Pat is a young guy from Lower Austria, the state that surrounds the city and state of Vienna. He’s been here for a while where he studies Language and Geography teaching practice (as in Germany, here teachers have two specialties). He is a nice boy and you can see in him the Austrian personality. There have been elections in Turkey today and the Turkish community is out to celebrate. Each time that a car honks the horn, he apologises for them. While he shows me the main monuments and buildings of the city, all of them around the Ringstraße, he tells me of the political situation in his country, the refugees, education, economy… I am in Europe and things here are quite different.
I awake in Vienna after having slept in a great calm. I am surprised by the silene in this city. I have a quick coffee and I go to the Museumquartier, the Museum District, obviously to visit museums. In the morning I’m visiting the Naturhistorisches Museum, the Natural History Museum, and in the afternoon the Kunst Historisches Museum, the Museum of Art History (or Fine Arts). These two museums are facing each other and, contrary to others that house the national collections, are not in old palaces but their buildings were built with the purpose of being museums and establish in them the Treasury of the Emperor Franz Joseph I.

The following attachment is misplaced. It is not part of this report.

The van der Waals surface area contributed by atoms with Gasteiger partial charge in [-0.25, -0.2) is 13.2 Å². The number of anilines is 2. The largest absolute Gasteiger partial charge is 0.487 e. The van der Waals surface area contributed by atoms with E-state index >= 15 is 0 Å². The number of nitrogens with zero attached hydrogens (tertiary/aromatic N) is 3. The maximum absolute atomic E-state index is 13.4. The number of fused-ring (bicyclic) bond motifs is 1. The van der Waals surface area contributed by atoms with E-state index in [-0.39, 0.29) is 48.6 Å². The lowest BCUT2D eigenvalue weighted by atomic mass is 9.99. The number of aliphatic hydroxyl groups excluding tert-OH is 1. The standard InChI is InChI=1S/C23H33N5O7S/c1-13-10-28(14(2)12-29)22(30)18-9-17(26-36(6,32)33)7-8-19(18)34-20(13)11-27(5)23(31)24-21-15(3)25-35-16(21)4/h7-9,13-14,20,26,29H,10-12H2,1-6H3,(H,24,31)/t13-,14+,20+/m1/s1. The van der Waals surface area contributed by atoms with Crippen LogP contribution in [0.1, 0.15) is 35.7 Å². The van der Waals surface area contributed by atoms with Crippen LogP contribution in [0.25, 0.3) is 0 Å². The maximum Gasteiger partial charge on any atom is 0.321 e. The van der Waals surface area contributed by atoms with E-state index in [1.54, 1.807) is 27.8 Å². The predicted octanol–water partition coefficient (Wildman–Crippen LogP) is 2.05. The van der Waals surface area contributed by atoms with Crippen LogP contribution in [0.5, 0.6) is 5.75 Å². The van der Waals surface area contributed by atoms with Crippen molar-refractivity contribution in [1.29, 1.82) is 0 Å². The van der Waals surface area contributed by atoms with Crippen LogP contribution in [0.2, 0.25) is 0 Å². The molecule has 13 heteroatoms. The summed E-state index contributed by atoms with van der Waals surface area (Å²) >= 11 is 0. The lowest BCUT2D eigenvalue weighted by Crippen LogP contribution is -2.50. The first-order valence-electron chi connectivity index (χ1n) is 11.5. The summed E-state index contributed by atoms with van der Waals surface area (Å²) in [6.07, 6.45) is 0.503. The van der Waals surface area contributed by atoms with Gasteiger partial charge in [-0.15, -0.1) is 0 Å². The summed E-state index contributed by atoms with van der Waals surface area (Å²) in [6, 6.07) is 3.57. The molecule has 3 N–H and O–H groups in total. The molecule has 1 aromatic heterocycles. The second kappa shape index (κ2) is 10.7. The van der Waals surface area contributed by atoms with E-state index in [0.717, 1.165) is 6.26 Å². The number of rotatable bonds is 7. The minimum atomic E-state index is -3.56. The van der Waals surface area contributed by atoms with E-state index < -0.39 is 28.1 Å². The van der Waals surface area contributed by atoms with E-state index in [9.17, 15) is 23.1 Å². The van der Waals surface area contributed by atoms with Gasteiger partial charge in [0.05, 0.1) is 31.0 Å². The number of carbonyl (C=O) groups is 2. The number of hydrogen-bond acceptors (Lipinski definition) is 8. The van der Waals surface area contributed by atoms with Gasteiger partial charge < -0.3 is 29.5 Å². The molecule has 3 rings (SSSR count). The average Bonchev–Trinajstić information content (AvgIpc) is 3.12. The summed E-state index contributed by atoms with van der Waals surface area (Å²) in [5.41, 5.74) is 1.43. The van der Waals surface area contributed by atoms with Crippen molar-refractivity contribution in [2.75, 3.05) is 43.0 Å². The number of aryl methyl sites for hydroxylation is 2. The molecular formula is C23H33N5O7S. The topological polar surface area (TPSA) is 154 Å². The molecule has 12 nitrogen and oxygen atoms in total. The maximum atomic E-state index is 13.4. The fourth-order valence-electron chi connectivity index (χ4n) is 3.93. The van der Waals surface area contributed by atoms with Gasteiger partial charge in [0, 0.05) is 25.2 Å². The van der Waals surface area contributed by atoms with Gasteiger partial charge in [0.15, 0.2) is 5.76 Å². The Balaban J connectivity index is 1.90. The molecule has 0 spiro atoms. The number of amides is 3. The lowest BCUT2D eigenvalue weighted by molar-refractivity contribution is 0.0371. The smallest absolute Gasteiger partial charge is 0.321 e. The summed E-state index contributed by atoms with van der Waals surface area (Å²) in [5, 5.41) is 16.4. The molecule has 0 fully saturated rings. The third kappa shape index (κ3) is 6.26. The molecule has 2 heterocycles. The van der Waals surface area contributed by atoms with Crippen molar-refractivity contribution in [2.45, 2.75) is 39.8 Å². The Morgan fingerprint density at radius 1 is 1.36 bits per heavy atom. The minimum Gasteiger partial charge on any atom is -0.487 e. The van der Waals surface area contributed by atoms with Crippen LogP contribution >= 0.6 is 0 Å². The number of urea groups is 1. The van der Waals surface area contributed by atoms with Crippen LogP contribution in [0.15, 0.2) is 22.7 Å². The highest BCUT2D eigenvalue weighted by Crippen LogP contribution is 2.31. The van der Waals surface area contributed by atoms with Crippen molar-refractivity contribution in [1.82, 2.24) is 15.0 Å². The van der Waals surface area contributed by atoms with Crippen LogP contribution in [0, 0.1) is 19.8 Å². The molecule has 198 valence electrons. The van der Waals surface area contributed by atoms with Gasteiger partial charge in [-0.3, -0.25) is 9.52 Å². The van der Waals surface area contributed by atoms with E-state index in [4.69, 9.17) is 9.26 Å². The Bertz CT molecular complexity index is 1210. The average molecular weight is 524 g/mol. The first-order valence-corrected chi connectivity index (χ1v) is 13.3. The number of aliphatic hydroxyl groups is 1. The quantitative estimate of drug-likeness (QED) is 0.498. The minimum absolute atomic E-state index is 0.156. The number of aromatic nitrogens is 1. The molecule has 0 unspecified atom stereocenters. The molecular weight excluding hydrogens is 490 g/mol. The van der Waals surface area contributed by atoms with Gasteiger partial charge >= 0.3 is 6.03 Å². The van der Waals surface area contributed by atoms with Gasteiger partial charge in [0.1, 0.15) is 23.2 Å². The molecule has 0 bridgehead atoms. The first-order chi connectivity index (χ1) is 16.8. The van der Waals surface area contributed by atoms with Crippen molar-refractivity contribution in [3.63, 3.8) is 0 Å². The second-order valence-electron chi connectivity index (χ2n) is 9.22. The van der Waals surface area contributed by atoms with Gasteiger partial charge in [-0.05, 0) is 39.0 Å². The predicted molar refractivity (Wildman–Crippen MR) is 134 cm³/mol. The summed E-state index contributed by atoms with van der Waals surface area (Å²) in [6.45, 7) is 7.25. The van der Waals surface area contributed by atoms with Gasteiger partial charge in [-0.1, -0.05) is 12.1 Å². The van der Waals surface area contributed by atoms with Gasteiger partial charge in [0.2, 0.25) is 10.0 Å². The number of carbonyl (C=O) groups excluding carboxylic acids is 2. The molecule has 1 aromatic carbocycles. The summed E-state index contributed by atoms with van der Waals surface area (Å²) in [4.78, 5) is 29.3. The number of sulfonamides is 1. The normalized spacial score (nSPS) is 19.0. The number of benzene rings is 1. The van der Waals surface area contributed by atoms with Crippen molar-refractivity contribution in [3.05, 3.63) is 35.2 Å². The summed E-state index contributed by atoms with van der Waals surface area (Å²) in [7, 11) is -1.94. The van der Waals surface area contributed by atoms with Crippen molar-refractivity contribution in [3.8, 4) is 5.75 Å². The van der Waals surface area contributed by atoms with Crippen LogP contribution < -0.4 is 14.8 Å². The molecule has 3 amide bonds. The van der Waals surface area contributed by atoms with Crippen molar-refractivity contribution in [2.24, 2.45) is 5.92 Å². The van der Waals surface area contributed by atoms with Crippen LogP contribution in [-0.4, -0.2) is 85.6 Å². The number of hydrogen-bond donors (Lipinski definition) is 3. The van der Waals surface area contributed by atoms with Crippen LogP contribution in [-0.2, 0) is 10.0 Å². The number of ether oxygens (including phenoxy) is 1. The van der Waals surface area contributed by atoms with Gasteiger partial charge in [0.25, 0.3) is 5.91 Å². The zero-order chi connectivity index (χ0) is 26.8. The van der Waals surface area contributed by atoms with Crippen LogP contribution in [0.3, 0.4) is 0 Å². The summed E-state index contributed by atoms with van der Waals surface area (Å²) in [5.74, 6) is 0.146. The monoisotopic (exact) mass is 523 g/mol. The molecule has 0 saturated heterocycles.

I must say that the visit to the NHM is not as productive as I had thought. The main reason I wanted to come here was to visit the Venus of Willendorf, but I almost miss it. I am a big fan of audioguides, if there is one I always get it, but in this museum most of the signs are missing.